I sent my youngest son off to kindergarten today. I really thought that I was going to be over the moon about this one leaving the house. He is my “busy” child. My days with him are spent performing various forms of damage control, also known as “redirecting.” I am exhausted by the end of the day and often times on the verge of tears. Oh, what a relief it will be to have a few hours a day to just live. I can do normal things, like take my youngest daughter to the museum or the park or even just on a leisurely walk without feeling like I am on high-alert, always surveying our environment for potential disasters.
As I helped him into his pajamas last night, he began to ask me the typical questions of a child about to enter the world of academia.
“Will I have to bring my school supplies home with me every day and then back to school again?”
“No, bud. They’ll stay there.”
“But what if I have homework?”
“You will bring home the work that needs to be done at home, and we will have everything else you need, right here at home.”
“What if I have to cut some paper?”
“We have scissors here, Honey.”
“We do? Where?!”
“Well, I’m not going to tell you that right now. I will get them for you when we need them.”
“What if my teacher yells at me?”
“Now, why would your teacher yell at you?”
“Because, I’m bad. I’m always bad. And what if she hates me?”
Wait. What? Never had I ever gotten the impression that my son felt like he was a “bad kid.” Yes, he is probably (definitely) reminded of what the household rules are and why we must enforce them pretty regularly. Yes, he probably (definitely) spends more time in his room than his siblings do. This time is spent thinking about why we can’t throw a bat across the yard when we strike out, or why we can’t close the drain and then leave the water to run from the bathroom sink until the ceiling below said bathroom starts dripping on Mom’s head. Sometimes he’s sent to his room because he is screaming at the top of his lungs because the guy he picked to win on American Ninja Warrior did not in fact win today.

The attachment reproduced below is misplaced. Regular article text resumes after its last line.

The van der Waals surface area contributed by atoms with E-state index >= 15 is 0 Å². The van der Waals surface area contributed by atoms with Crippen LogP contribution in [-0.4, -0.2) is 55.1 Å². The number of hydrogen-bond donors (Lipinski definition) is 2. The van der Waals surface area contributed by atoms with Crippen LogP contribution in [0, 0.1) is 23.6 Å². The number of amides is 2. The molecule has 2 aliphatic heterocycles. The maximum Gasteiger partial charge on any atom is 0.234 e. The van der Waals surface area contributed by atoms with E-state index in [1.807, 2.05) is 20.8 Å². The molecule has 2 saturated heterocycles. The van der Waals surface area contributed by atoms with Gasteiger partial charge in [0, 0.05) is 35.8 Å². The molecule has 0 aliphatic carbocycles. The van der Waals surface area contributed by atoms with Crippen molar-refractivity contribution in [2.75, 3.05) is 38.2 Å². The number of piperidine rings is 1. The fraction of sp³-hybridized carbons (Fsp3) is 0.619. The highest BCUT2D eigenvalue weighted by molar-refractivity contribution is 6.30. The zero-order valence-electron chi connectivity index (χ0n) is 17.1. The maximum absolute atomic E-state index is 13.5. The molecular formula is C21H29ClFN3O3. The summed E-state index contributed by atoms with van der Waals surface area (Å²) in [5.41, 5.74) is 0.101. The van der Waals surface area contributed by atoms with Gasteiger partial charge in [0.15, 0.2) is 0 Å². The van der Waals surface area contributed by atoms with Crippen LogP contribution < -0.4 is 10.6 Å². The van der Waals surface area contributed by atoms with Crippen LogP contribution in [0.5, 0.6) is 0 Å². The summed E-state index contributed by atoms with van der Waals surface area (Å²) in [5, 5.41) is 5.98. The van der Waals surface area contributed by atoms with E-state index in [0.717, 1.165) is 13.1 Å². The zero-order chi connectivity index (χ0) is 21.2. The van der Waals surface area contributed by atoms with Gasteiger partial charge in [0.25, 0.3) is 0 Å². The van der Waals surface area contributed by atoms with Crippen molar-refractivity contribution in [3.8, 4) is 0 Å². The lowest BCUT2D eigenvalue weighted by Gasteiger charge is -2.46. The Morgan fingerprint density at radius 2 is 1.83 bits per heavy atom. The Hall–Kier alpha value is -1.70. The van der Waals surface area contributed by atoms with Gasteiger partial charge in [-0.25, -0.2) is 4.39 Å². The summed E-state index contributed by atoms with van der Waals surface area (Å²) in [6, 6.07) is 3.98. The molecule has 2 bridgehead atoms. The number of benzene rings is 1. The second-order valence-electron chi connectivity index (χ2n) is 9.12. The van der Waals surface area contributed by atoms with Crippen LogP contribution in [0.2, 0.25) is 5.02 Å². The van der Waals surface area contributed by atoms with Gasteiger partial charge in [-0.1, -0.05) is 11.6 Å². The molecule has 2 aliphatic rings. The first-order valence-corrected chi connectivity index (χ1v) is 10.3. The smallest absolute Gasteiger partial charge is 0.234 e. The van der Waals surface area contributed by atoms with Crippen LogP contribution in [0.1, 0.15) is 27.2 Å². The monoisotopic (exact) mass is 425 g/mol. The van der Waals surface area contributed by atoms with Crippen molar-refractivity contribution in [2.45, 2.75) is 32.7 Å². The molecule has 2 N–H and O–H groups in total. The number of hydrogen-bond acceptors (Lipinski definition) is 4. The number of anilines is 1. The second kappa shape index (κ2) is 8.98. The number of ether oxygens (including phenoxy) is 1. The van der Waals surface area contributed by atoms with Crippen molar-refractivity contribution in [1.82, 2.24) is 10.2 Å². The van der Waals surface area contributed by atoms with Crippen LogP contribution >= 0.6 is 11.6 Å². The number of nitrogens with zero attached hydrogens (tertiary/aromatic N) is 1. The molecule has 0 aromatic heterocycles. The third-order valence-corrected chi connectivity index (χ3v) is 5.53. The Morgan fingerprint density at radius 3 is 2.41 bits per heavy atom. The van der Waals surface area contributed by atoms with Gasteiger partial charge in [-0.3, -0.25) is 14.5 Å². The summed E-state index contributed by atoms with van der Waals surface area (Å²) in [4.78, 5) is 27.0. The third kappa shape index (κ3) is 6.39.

Despite all of this, we have never told him that we thought he was “bad” or even what he was doing was bad. In fact, my husband and I make a point to do everything we can to not respond in a negative manner — like when, for instance, his little sister walks into our room with a Sharpie mustache and pointy eyebrows. (Cue the “well-meaning” parental responses claiming, “Well, that’s why your boy is a terror! If that were my kid…”)
We have rewarded him with stickers and cotton balls for all of his good behaviors and acts of kindness. We remind him often of how much we love him and how lucky we are to be his parents. But still he sees himself as a “bad” kid. Hearing those words made my heart break for him.
He’s so young and already displays the signs of self-shaming that come along with the long list of ADHD struggles. My little boy, with his big blue eyes and tender heart. The boy who covers his little sister with his own blanket when she falls asleep on the couch on movie night. The boy who cheers for his older brother at his baseball games yelling, “Yes! Great hit, Max!” The boy who sings “Wrecking Ball” into his toy microphone while dancing around his room when he thinks no one is watching. My funny, sweet, caring, thoughtful, boy thinks he is deserving of “hate” from his soon-to-be teacher.
I watch him as he walks away from me, toward the enormous doors of the school. (When did those doors get so big?) I can feel the tears forming in my eyes as he slowly blends into the swarm of children flooding through those doors. He is hidden, in part, by his giant backpack, along with the older kids who tower over him.
He never looks back, my brave little man. I know how nervous he is, but he marches on in to a whole new world — a world that I hope will embrace him and accept him for who he is. A world that I hope will see the kind and loving boy who once ran full-speed for two whole blocks to his brother when he saw that he wiped out on his bike — just to make sure he was OK.
I walk back to my car, and the tears are now falling freely, beyond my control. “What’s wrong, Mommy?” my daughter asks.
I try to compose myself, and I clear my throat to try to gather together enough words to form a comprehensible answer. “I’m just going to miss that boy so much,” I manage to get out between unexpected sobs.
She looks up at me with her sweet and understanding eyes and says, “I know Mommy. He’s my best boy. I will really miss my good boy.”
Oh, how I hope the world will see what we see.
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